But the true highlight of the show is the powerful stunning voices that shake the house down. Director Lawrence B. Munsey combined with the efforts of Musical Director Brant Challacombe bring a high-powered energy to their cast, making sure that every moment is bursting full of life. This sentiment is echoed in the ferocity of the singer’s voices and the emotions they express throughout the production. The Dynamites (Ashley Johnson, Jessica Coleman, and Mary Searcy) have voices that shine as brightly as their sparkly dresses in “Welcome To The 60’s.” This terrific trio of women are heard again as members of the ensemble in the forceful finale of “I Know Where I’ve Been” and are easily recognizable in the crowd.
Motormouth Maybelle (Kelli Blackwell) belts a soulful mournful ballad during “I Know Where I’ve Been” that echoes the humbling struggle of her fight for equality. Blackwell is a thunderous presence on stage, speaking in her rhymes with a big smile, and she exudes confidence of her beauty and size during “Big Blonde and Beautiful.” And Seaweed J. Stubs (David Little) is no exception to this strong sound. When Little takes the stage during “Run and Tell That” his voice echoes across the audience as he slips, slides, and shakes his groovy dance work from detention to his mom’s record shop. His romantic duet with Penny Pingleton (Amanda Kaplan) is a sweet and passionate sound that makes his love-at-first-sight romance that much more believable.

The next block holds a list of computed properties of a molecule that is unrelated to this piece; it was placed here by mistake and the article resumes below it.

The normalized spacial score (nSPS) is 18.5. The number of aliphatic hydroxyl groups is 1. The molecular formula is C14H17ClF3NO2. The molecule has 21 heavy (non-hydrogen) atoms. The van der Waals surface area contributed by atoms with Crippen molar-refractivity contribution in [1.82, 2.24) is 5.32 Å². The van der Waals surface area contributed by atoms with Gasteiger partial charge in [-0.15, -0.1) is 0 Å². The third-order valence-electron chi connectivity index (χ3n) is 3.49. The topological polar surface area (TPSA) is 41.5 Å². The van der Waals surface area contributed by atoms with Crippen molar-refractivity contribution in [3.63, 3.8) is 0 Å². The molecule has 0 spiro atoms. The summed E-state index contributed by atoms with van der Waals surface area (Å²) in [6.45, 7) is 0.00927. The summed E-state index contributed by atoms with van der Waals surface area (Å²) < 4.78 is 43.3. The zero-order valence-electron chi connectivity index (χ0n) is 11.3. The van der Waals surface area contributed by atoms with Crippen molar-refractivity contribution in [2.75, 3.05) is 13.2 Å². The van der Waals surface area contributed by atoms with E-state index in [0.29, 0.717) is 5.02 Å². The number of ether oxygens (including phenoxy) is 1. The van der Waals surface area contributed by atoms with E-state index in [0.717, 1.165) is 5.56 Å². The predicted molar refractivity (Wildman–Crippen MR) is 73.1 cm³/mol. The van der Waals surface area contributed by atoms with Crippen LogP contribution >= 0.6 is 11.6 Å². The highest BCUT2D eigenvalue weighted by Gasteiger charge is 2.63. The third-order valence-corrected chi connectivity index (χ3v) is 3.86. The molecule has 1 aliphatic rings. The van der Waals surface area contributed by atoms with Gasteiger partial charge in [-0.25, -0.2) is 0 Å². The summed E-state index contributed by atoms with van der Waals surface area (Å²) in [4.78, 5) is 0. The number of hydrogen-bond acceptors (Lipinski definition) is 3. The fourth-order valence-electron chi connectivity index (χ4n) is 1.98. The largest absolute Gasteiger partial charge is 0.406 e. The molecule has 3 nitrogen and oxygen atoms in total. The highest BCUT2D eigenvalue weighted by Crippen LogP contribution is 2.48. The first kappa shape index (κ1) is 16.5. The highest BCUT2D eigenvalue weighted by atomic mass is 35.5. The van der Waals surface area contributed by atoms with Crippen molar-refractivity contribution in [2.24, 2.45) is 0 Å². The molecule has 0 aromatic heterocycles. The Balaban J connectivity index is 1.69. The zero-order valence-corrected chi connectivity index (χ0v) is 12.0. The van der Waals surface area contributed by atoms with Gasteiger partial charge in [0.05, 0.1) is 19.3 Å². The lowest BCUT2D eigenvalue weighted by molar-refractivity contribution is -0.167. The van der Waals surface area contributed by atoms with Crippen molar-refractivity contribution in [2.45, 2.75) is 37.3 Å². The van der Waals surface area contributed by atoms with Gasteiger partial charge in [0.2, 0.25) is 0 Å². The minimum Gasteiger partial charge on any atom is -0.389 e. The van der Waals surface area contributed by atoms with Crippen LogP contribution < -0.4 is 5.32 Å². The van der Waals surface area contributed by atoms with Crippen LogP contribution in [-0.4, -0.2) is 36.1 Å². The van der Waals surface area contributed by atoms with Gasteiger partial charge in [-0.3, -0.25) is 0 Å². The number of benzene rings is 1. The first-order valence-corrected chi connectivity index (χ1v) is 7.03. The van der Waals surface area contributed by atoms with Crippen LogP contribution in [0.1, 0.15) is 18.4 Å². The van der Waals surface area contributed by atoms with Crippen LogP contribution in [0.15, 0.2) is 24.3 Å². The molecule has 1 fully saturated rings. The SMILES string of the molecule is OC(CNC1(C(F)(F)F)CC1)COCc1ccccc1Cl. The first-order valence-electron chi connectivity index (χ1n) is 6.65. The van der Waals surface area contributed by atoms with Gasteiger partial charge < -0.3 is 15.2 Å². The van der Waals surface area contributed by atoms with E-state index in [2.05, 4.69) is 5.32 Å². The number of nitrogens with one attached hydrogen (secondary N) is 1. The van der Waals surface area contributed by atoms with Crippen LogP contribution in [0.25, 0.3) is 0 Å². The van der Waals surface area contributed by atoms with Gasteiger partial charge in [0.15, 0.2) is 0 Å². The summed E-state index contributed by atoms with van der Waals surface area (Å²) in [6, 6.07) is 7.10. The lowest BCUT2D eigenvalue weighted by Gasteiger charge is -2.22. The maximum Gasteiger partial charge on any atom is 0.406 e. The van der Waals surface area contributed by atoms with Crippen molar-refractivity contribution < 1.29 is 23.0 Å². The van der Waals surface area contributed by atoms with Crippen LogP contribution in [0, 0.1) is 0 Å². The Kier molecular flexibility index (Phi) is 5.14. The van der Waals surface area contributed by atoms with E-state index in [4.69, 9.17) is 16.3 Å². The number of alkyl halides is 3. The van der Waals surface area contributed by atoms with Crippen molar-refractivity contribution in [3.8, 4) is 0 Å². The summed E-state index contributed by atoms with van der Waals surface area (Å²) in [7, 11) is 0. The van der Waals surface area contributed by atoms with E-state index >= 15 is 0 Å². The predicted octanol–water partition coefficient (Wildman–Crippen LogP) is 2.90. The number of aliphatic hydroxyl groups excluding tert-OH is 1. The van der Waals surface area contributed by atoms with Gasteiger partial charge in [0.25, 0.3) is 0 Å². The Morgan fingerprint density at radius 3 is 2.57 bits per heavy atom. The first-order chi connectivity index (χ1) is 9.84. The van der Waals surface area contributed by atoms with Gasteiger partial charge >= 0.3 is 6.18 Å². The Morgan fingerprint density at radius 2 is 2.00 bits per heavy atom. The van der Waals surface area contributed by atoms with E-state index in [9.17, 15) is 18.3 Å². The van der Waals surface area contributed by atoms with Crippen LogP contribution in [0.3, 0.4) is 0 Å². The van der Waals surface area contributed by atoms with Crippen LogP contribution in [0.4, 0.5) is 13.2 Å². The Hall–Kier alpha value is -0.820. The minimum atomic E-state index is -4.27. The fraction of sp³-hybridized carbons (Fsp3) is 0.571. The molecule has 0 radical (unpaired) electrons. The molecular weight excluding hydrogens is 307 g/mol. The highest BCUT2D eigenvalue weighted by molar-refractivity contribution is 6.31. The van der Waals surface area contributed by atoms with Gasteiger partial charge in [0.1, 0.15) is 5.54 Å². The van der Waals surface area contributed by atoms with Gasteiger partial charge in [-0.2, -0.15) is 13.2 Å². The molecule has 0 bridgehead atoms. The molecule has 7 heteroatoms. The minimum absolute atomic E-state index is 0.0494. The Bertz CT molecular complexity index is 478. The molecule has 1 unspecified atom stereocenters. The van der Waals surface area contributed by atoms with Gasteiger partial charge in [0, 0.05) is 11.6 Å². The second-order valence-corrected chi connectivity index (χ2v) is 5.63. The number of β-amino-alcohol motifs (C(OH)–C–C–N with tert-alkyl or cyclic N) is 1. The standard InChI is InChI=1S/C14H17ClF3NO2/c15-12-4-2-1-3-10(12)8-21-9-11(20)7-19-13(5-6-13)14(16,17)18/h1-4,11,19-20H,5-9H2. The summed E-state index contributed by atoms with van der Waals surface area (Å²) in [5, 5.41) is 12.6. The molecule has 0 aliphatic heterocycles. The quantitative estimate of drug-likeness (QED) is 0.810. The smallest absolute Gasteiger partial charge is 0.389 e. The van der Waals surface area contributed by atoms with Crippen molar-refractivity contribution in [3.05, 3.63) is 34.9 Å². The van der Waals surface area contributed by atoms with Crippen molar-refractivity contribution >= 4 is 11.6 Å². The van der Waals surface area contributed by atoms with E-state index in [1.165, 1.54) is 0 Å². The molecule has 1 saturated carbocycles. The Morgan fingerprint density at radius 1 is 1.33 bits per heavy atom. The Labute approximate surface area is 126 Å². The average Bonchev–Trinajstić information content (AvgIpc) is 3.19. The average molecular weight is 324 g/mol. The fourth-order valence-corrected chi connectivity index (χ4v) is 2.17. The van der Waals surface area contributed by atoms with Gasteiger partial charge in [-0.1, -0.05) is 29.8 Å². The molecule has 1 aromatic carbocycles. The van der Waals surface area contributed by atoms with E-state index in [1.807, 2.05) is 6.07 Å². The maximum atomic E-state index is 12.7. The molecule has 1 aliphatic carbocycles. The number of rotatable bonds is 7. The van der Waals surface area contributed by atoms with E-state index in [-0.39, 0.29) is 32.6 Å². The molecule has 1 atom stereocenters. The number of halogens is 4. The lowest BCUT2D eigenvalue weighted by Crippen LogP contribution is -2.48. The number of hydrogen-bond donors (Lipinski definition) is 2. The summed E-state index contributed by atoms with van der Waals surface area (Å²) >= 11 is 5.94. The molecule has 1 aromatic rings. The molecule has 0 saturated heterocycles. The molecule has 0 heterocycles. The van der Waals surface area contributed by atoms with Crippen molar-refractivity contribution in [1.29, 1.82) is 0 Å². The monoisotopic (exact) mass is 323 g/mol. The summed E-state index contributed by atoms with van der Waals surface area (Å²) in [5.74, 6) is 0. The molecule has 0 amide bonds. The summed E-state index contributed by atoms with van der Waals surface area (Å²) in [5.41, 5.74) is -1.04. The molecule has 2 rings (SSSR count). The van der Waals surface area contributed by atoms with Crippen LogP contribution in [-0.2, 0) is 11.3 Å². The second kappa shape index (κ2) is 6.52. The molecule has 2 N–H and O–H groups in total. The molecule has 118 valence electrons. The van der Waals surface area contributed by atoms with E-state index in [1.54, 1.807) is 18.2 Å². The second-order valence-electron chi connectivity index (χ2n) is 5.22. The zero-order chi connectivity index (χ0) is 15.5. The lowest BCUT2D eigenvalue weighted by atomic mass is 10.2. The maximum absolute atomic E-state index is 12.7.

Kaplan, as Penny, is the spitting portrayal of a spastic little plastic. Her character explodes with that non-stop hyper jittery energy and her squeaky little voice completes the picture. But don’t be fooled this tiny little jumper packs a wallop in her belting during “Mama, I’m A Big Girl Now,” and again during “You Can’t Stop The Beat.” Keep your eyes on Kaplan as she bounds around the stage, her spastic nature almost contagious. Matching her talent but in a completely different format is the queen bitch of the high school little Amber Von Tussle (Katie Heidbreder). Her snotty uppity attitude rings true every time she takes the stage and it’s hysterical. Heidbreder has a voice to be heard during her solo “Cooties” and her attitude reigns supreme every time she pokes fun at Tracy. Heidbreder is snarky, edgy and outdone in this moody ‘tude only by her mother Velma Von Tussle (Elizabeth Rayca).
Rayca brings a fresh vicious air to the character of Velma. When she marches across the stage leading the studio in a defensive attack against Tracy at the end of her solo she’s frightening. During “Miss Baltimore Crabs” that unctuous evil slides off her tongue with ease. She’s just as bitchy though more conniving and it rings through in “Velma’s Revenge.” A truly villainous performance from both Rayca and Heidbreder, especially when they show themselves as a mother daughter duo in Motormouth Maybelle’s record shop, trying to take Link back to the ‘right’ side of town.